It is no surprise that over 5 million tourists visit the beaches of Cancún each year. The color of the sea is extraordinary. It exhibits infinite variations of blue, from aquamarine to cobalt, and every shade in between. Stepping onto the bleached white sand is like stomping on pure all-purpose flour, and plunging into the clear temperate water feels like slipping between cool silk sheets on a warm summer night.
After breaking one of our month-at-a-time travel rules by visiting a touristy resort, we will violate another by not staying for an entire month in one place. The Yucatán Peninsula is too vast and varied, and its inland treasures too alluring to skip over. As such, after a couple of beautiful beach days in Cancún, we started inland on a month-long counterclockwise loop to circumnavigate the peninsula.
Gazing expressionless out the bus window, we now understand why the limestone surface of the Yucatán is considered one of the most monotonous landscapes on earth. The terrain is covered in a thicket of dense vegetation, and appears as flat as a tortilla. Just below the surface; however, the landscape got a lot more interesting.
Thanks to the underground movement of freshwater, the porous limestone of the Yucatán is perforated by an extensive network of subsurface caverns and is pocked with over 10,000 surface sinkholes called cenotes. On our first day inland, we found three cenotes, and descended long stairways into these underworld marvels. For the full experience, we boldly dove into their chilly crystalline waters.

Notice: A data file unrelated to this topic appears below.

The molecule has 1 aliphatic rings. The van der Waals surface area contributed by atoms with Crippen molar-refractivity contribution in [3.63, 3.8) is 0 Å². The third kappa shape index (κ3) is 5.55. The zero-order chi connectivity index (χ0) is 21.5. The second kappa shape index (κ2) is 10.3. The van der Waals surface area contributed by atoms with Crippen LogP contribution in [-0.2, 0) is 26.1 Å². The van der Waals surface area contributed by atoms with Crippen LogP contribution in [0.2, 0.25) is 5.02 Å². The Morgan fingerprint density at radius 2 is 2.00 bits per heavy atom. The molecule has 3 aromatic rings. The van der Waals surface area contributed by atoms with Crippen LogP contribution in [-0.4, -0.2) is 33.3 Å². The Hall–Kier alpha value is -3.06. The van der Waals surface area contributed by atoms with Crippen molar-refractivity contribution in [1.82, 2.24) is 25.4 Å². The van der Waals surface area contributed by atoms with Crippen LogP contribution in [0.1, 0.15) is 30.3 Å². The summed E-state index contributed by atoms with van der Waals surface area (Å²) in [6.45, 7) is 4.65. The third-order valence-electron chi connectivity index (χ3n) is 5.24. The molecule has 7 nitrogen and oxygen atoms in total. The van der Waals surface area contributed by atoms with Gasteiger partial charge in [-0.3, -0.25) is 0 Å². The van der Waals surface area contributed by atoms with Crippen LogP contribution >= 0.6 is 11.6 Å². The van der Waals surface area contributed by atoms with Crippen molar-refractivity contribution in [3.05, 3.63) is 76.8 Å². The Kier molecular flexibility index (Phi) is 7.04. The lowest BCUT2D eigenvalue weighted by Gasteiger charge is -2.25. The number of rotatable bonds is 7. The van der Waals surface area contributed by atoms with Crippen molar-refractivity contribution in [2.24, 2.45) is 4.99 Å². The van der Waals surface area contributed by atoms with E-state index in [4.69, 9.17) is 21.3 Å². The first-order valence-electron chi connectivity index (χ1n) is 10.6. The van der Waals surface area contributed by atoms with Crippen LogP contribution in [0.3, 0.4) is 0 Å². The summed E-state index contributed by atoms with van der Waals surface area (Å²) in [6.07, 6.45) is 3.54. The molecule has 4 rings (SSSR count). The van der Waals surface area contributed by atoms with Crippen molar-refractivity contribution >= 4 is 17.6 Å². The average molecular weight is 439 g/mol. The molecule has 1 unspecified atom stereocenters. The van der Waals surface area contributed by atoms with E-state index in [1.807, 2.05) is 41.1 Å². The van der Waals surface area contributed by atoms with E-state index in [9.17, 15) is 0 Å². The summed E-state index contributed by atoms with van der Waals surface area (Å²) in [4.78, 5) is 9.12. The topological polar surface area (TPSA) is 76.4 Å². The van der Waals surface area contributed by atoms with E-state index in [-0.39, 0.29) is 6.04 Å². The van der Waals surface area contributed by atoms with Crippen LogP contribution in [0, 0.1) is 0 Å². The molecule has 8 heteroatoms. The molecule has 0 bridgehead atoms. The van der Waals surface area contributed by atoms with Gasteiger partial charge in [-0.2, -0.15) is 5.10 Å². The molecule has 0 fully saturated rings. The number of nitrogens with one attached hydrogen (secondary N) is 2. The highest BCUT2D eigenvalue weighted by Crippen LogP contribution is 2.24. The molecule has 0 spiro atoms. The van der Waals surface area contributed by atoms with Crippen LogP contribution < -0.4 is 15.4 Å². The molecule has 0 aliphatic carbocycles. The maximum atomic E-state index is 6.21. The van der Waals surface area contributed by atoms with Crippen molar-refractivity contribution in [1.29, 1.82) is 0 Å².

Floating on our backs inside the water-filled caverns, we passed beneath dripping stalactites, nesting swallows, and a colony of circling bats. Beams of sunshine infiltrated the grottos through small holes in the natural limestone ceilings, illuminating the blue-green waters and the stratified walls of the cylindrical cavities. Trees on the rims of the cenotes let down their roots to the groundwater surface like Rapunzel and her long braids.
Back above ground in the colonial town of Valladolid, we found Spanish-style buildings with ornamented facades painted in a variety of vivid pastel colors. As we continue across the Yucatán Peninsula, we also plan to visit the other colonial cities of Merída and Campeche to better appreciate their places in the history of the region.
Before the conquest and colonial era, the Yucatán Peninsula was home to the great Mayan civilization. Today, the Mayan language is still commonly heard on the streets, and Mayan ruins continue to vastly outnumber living towns. On a short half-day trip from Valladolid, we visited Chichén Itzá, the largest and best-preserved ancient Mayan city in the Yucatán.
Our visit to this Mayan masterpiece revealed the skilled masonry and architectural mastery of this advanced civilization, and introduced us to their progressive use of calendars, mathematics, astronomy, and linguistics. As we slash our way through the dense Yucatán territory, we hope to find several other Mayan archeological sites and secret ruins concealed within this jungle forest domain.
On the last leg of our month-long Yucatán circuit, we will climb back up the Caribbean side of the peninsula, to discover the relatively unexploited Costa Maya and the more heavily developed Riviera Maya coastal areas. By the end of the month, we hope to return full-circle to Cancún, for one last walk on its pure white sands, and a final swim in its infinitely blue waters.